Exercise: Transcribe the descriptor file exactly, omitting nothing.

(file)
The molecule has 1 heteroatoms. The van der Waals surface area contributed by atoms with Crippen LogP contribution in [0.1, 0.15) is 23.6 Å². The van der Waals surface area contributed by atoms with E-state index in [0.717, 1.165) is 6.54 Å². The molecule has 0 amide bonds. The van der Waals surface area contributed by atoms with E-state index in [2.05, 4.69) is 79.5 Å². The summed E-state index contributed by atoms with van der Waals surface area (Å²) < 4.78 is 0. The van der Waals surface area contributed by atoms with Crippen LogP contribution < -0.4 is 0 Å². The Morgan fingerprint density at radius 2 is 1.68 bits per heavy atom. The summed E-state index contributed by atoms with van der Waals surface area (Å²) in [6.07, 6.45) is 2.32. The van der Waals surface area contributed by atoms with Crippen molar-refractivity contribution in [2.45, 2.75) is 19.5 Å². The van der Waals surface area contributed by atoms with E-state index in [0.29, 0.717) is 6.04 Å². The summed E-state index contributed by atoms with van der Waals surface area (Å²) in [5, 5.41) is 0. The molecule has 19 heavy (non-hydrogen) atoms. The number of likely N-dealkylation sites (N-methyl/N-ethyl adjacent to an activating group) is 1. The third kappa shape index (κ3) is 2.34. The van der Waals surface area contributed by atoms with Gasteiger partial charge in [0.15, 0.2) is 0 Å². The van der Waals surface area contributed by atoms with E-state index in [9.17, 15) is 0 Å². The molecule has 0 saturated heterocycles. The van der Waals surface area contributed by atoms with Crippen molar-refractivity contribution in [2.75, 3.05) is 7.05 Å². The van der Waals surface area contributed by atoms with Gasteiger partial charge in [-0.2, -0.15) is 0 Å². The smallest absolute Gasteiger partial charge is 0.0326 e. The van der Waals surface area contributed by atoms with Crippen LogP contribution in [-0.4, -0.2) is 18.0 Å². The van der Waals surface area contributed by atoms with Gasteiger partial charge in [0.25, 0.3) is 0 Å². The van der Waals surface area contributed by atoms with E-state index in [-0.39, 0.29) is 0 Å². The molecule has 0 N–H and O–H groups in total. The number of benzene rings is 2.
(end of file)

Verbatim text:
The molecule has 1 heteroatoms. The van der Waals surface area contributed by atoms with Crippen LogP contribution in [0.1, 0.15) is 23.6 Å². The van der Waals surface area contributed by atoms with E-state index in [0.717, 1.165) is 6.54 Å². The molecule has 0 amide bonds. The van der Waals surface area contributed by atoms with E-state index in [2.05, 4.69) is 79.5 Å². The summed E-state index contributed by atoms with van der Waals surface area (Å²) < 4.78 is 0. The van der Waals surface area contributed by atoms with Crippen LogP contribution < -0.4 is 0 Å². The Morgan fingerprint density at radius 2 is 1.68 bits per heavy atom. The summed E-state index contributed by atoms with van der Waals surface area (Å²) in [6.07, 6.45) is 2.32. The van der Waals surface area contributed by atoms with Crippen molar-refractivity contribution in [2.45, 2.75) is 19.5 Å². The van der Waals surface area contributed by atoms with E-state index in [0.29, 0.717) is 6.04 Å². The summed E-state index contributed by atoms with van der Waals surface area (Å²) in [5, 5.41) is 0. The molecule has 19 heavy (non-hydrogen) atoms. The number of likely N-dealkylation sites (N-methyl/N-ethyl adjacent to an activating group) is 1. The third kappa shape index (κ3) is 2.34. The van der Waals surface area contributed by atoms with Gasteiger partial charge in [0.15, 0.2) is 0 Å². The van der Waals surface area contributed by atoms with E-state index in [9.17, 15) is 0 Å². The molecule has 0 saturated heterocycles. The van der Waals surface area contributed by atoms with Crippen molar-refractivity contribution in [2.75, 3.05) is 7.05 Å². The van der Waals surface area contributed by atoms with Gasteiger partial charge in [-0.2, -0.15) is 0 Å². The smallest absolute Gasteiger partial charge is 0.0326 e. The van der Waals surface area contributed by atoms with Crippen LogP contribution in [-0.4, -0.2) is 18.0 Å². The van der Waals surface area contributed by atoms with Gasteiger partial charge in [0.25, 0.3) is 0 Å². The van der Waals surface area contributed by atoms with E-state index in [-0.39, 0.29) is 0 Å². The molecule has 0 N–H and O–H groups in total. The number of benzene rings is 2.